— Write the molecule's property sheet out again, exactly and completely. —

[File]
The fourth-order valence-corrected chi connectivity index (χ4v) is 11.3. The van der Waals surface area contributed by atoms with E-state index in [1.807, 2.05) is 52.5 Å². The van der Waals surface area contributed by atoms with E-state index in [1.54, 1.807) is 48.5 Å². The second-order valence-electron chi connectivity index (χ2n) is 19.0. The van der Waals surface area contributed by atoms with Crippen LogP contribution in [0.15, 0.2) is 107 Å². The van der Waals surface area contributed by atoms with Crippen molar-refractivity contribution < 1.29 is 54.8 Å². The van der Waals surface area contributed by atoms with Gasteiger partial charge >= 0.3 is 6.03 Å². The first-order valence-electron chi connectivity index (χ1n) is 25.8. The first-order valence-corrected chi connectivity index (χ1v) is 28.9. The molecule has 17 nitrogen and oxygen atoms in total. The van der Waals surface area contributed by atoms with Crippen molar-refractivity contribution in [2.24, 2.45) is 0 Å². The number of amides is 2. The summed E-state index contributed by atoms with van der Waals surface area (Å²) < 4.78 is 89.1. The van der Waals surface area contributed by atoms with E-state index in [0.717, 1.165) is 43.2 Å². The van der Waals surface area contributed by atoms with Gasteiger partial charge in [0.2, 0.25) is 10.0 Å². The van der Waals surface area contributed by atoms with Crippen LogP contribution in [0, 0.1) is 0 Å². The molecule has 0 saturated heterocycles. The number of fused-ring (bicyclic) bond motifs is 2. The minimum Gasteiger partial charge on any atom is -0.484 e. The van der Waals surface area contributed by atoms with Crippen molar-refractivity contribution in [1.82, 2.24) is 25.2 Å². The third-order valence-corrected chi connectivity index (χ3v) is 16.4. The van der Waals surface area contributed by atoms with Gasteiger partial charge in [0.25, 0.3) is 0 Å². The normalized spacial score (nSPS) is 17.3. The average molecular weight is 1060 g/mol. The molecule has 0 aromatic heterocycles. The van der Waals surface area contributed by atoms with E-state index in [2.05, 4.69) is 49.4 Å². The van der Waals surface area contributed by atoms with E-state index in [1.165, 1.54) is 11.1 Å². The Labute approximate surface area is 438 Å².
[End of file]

The fourth-order valence-corrected chi connectivity index (χ4v) is 11.3. The van der Waals surface area contributed by atoms with E-state index in [1.807, 2.05) is 52.5 Å². The van der Waals surface area contributed by atoms with E-state index in [1.54, 1.807) is 48.5 Å². The second-order valence-electron chi connectivity index (χ2n) is 19.0. The van der Waals surface area contributed by atoms with Crippen LogP contribution in [0.15, 0.2) is 107 Å². The van der Waals surface area contributed by atoms with Crippen molar-refractivity contribution < 1.29 is 54.8 Å². The van der Waals surface area contributed by atoms with Gasteiger partial charge >= 0.3 is 6.03 Å². The first-order valence-electron chi connectivity index (χ1n) is 25.8. The first-order valence-corrected chi connectivity index (χ1v) is 28.9. The molecule has 17 nitrogen and oxygen atoms in total. The van der Waals surface area contributed by atoms with Crippen molar-refractivity contribution in [2.24, 2.45) is 0 Å². The number of amides is 2. The summed E-state index contributed by atoms with van der Waals surface area (Å²) < 4.78 is 89.1. The van der Waals surface area contributed by atoms with E-state index in [0.717, 1.165) is 43.2 Å². The van der Waals surface area contributed by atoms with Gasteiger partial charge in [0.2, 0.25) is 10.0 Å². The van der Waals surface area contributed by atoms with Crippen LogP contribution in [0, 0.1) is 0 Å². The molecule has 0 saturated heterocycles. The number of fused-ring (bicyclic) bond motifs is 2. The minimum Gasteiger partial charge on any atom is -0.484 e. The van der Waals surface area contributed by atoms with Crippen molar-refractivity contribution in [1.82, 2.24) is 25.2 Å². The third-order valence-corrected chi connectivity index (χ3v) is 16.4. The van der Waals surface area contributed by atoms with Gasteiger partial charge in [0.25, 0.3) is 0 Å². The normalized spacial score (nSPS) is 17.3. The average molecular weight is 1060 g/mol. The molecule has 0 aromatic heterocycles. The van der Waals surface area contributed by atoms with E-state index in [2.05, 4.69) is 49.4 Å². The van der Waals surface area contributed by atoms with E-state index in [1.165, 1.54) is 11.1 Å². The Labute approximate surface area is 438 Å².